When Edward O. Wilson said the wrong thing...

MONDAY, DECEMBER 27, 2021

...it was major professors gone wild: Edward O. Wilson died yesterday at the age of 92. His stature is captured in the headline in the Washington Post:

Edward O. Wilson, Harvard naturalist often cited as heir to Darwin, dies at 92

Edward O. Wilson, a Harvard naturalist whose mapping of social behavior in ants led him to study social behavior in all organisms and who became one of the greatest naturalists of his generation, died Dec. 26 in Burlington, Mass. He was 92.

The E.O. Wilson Biodiversity Foundation announced his death but did not provide a cause.

Often cited as Charles Darwin’s greatest 20th-century heir, Dr. Wilson was an eloquent and immensely influential environmentalist and was the first to determine that ants communicate mainly through the exchange of chemical substances now known as pheromones.

He discovered hundreds of new species by putting his hands in the dirt as a field biologist, synthesized evolving thinking in science and coined new terms, such as biodiversity and biophilia, to explain it. Of his many accomplishments in evolutionary biology, his biggest contribution was probably in the new scientific field of sociobiology, in which he addressed the biological basis of social behavior in animals, including humans.

This "heir to Darwin" had "addressed the biological basis of social behavior in animals." Even in us humans!

Apparently, some of us human didn't like that much. Later, Patricia Sullivan takes us back to 1975, when Wilson published his famous book, Sociobiology.

Uh-oh! Familiar conduct emerged:

SULLIVAN: The controversy came from the last chapter, on humankind. Dr. Wilson proposed that human behavior is genetically based, that humans inherit a propensity to acquire behavior and social structures, including a division of labor between the sexes, parental-child bonding, heightened altruism toward closest kin, incest avoidance, suspicion of strangers, tribalism, male dominance and territorial aggression over limited resources.

He later noted in “Naturalist,” his 1994 autobiography, that his was “an exceptionally strong hereditarian position for the 1970s.”

The response was furious, starting at his own school, where colleagues accused him of genetic determinism and tied the theory to Nazi eugenics, racism, sexism, sterilization and restrictions on immigration. Demonstrators disrupted the campus, calling his theory an apologia for the status quo.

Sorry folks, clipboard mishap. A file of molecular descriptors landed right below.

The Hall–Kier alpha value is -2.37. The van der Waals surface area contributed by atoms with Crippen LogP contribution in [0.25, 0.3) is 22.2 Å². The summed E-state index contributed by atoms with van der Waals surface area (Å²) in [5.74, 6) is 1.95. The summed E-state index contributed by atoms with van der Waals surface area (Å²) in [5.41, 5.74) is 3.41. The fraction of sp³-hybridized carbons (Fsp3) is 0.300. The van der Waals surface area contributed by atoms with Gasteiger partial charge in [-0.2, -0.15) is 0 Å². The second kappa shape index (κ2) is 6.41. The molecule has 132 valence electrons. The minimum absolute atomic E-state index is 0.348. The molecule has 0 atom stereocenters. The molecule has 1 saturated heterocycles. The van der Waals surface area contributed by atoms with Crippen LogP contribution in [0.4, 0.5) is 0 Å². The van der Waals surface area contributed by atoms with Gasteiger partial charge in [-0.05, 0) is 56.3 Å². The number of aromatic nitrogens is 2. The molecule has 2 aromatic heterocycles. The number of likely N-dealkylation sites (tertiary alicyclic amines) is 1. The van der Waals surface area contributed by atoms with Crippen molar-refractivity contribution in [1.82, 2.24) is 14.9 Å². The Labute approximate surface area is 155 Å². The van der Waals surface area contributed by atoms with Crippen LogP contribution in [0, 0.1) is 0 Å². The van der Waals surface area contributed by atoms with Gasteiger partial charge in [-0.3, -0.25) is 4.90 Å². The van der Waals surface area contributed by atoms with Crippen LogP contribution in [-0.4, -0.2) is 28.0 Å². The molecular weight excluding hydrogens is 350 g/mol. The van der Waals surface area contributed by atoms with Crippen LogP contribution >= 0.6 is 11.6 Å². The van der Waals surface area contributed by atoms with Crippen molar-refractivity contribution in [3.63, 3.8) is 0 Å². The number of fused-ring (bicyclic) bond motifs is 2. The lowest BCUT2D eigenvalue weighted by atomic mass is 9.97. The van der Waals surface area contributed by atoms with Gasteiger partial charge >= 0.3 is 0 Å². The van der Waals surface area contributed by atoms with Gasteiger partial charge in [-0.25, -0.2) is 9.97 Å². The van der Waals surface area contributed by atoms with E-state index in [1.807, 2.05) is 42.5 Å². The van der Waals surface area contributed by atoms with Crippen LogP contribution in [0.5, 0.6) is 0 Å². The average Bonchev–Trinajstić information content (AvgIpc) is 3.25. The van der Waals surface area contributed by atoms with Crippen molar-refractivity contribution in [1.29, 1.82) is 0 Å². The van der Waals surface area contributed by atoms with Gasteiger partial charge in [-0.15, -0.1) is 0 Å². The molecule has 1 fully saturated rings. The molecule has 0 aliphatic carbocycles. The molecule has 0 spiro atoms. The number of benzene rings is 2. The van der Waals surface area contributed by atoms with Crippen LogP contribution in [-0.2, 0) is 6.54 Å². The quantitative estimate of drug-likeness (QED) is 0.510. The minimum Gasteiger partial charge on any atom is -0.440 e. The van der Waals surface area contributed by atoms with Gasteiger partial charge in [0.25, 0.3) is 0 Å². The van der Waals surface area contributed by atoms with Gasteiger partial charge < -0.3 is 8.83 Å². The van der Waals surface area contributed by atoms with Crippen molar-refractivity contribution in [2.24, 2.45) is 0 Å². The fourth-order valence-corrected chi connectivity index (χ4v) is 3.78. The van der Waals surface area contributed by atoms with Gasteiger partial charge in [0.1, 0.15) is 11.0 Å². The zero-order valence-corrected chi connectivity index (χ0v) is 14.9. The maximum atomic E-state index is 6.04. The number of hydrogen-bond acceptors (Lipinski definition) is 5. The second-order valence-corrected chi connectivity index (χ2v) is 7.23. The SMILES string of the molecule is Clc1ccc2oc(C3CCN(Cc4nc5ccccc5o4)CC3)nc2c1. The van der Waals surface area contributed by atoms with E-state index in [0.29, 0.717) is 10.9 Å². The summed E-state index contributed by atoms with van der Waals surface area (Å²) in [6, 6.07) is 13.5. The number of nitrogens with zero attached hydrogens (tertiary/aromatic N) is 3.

The fact that sociobiology made the cover of Time magazine or that Dr. Wilson debated the proposition on the “Today” show and Dick Cavett’s talk show did not impress them. The protests culminated with a takeover of the stage at the 1978 meeting of the American Association for the Advancement of Science in Washington, where one demonstrator was said to have drenched him with a pitcher of ice water, declaring, “Wilson, you’re all wet!”

"Decades later, scientists now acknowledge that genes play some still undefined role in human nature," Sullivan writes.  But at that time, Wilson's last chapter had made him a Nazi! Some genius drenched him with ice water, then said he was all wet!

But did that actually happen? Sullivan provides no link, and she cites no source. Indeed, she only says that the drenching is "said to have" occurred.

When we googled around, we found a New York Times review of Wilson's 1994 book, Naturalist. Helen Fisher described the incident and even named some names, apparently citing Wilson's book:

FISHER (10/16/94): How did Edward O. Wilson, one of the foremost scientists of the century, so enrage his colleagues? ...[I]n his 1975 book "Sociobiology: The New Synthesis," Mr. Wilson had organized data about hundreds of animals and had discussed the biological underpinnings of their social behaviors. In his conclusion, he contended that many human behaviors, including altruism, hypocrisy and tribalism, also have biological underpinnings—they are part of our animal nature.

With this, Mr. Wilson revived the longest-running controversy in science, nature vs. nurture. Fifteen scholars in the Boston area, including two of Mr. Wilson's colleagues at Harvard, Stephen Jay Gould and Richard C. Lewontin, formed the Sociobiology Study Group. In November 1975 they denounced sociobiology in letter to The New York Review of Books, linking it to racism and Nazi ideology. Three years later Mr. Wilson was assaulted during a speech at the annual meeting of the American Association for the Advancement of Science. Demonstrators affiliated with the International Committee Against Racism carried anti-sociobiology placards (at least one displaying a swastika), seized the dais and dumped a pitcher of ice water on Mr. Wilson's head, chanting, "Wilson, you're all wet!" The episode "may be the only occasion in recent American history," Mr. Wilson writes, "on which a scientist was physically attacked, however mildly, simply for the expression of an idea."